Best Friends Forever
(May, 2011) I had to ask my mom how and when Jackie and I met. Youíre probably thinking that Iím a terrible friend for this memory lapse, but I
like to consider it a testament to the fact that I can't remember my life when I didnít know Jackie. As far as Iím concerned, sheís been my best friend since before I can recall.
Come to think of it, I donít know many people who can vividly remember their kindergarten years, which is exactly when, as my mother informed me, Jackie and I met. I can picture our classroom perfectly in
all its toy-strewn splendor, but the exact moments in my mind are tangled and simplified, like a dream I know I had but canít quite wrap my head around. I vaguely remember bonding in our kindergarten classroom, "cooking"
together in the play kitchen or bickering over the best Barbie doll. We were both five years old and we both loved dolls, so naturally we became friends instantly.
Jackie hosted our first play date, and seeing as she had a pool, I was more than ecstatic to go to her house. Iím sure things began as they
normally do when youíre five years old and making new friends Ė shy giggling eventually overcome by a mutual interest in whatever activity youíre both engaged in Ė but believe me when I tell you that it ended much, much
As Jackieís mother Joanne recalls, we were swimming in the back yard and my mother had just arrived to pick me up. Imagine their surprise when they returned to the backyard, only to find us splashing in
the pool, sans bathing suits. When I asked Joanne about the story, she told me, "I just left the yard for a few seconds to bring your mom to the back of the house. When we looked out the window, all that we saw were two little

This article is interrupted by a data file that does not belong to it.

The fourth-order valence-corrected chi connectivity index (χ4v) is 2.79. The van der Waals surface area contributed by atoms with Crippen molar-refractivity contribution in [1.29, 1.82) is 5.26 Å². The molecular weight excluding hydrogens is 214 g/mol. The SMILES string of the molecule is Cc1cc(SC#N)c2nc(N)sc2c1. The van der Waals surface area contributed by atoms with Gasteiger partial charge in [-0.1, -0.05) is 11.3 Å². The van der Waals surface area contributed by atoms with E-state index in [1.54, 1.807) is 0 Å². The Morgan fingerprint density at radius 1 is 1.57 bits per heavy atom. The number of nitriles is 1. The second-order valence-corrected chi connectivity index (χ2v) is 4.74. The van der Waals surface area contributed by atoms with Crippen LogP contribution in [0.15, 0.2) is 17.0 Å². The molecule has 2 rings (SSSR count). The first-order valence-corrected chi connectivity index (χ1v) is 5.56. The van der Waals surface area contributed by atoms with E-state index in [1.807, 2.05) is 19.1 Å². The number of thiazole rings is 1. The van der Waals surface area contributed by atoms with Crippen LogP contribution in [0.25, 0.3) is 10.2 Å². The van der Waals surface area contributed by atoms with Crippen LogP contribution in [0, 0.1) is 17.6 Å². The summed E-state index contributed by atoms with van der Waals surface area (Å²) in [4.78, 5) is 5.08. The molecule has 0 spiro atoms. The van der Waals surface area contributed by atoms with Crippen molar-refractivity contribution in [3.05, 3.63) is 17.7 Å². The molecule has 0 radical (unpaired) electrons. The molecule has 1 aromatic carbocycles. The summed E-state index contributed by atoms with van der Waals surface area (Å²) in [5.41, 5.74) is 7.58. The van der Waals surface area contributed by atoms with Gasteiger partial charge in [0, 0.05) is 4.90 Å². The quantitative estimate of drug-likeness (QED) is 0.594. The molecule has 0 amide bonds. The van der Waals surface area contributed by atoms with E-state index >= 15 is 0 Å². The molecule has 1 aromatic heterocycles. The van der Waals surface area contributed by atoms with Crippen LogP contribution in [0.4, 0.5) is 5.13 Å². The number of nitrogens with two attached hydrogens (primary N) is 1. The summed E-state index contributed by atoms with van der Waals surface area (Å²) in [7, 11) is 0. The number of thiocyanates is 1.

white bottoms bobbing in the water like dolphins. I couldnít believe it! I was so embarrassed since I didnít know your mother very well, and immediately thought Well, this will be the last play date with Sharon. The two of you
were laughing so hard."
Eighteen years later, and here we are. The Skinny Dipping Episode (as I like to call it) was only the beginning of many years of memories between Jackie and I. When my family still lived in Delaware, both
of our families would take our dogs (my golden retriever Sandy and Jackieís yellow lab Amber) to the park, where they would chase after kites. Whenever I would ask Sandy Do you want to go see Amber? her ears would perk up and
her tail would wag frantically as she circled excitedly around my legs. Sandy and Amber are both gone now, but Jackie and I still like to think of their camaraderie as the doggie version of our friendship.
My time in Delaware was short-lived. When I was nine years old, my parents broke the news that our family was going to move out west to Montana. Montana? Where the heck was Montana, anyway? I had hardly
even heard of the state at that point in my young life - imagine comprehending that distance at nine years old. Alas, the date was set, and on June 27, 1997, we packed up our U-Haul and headed out west.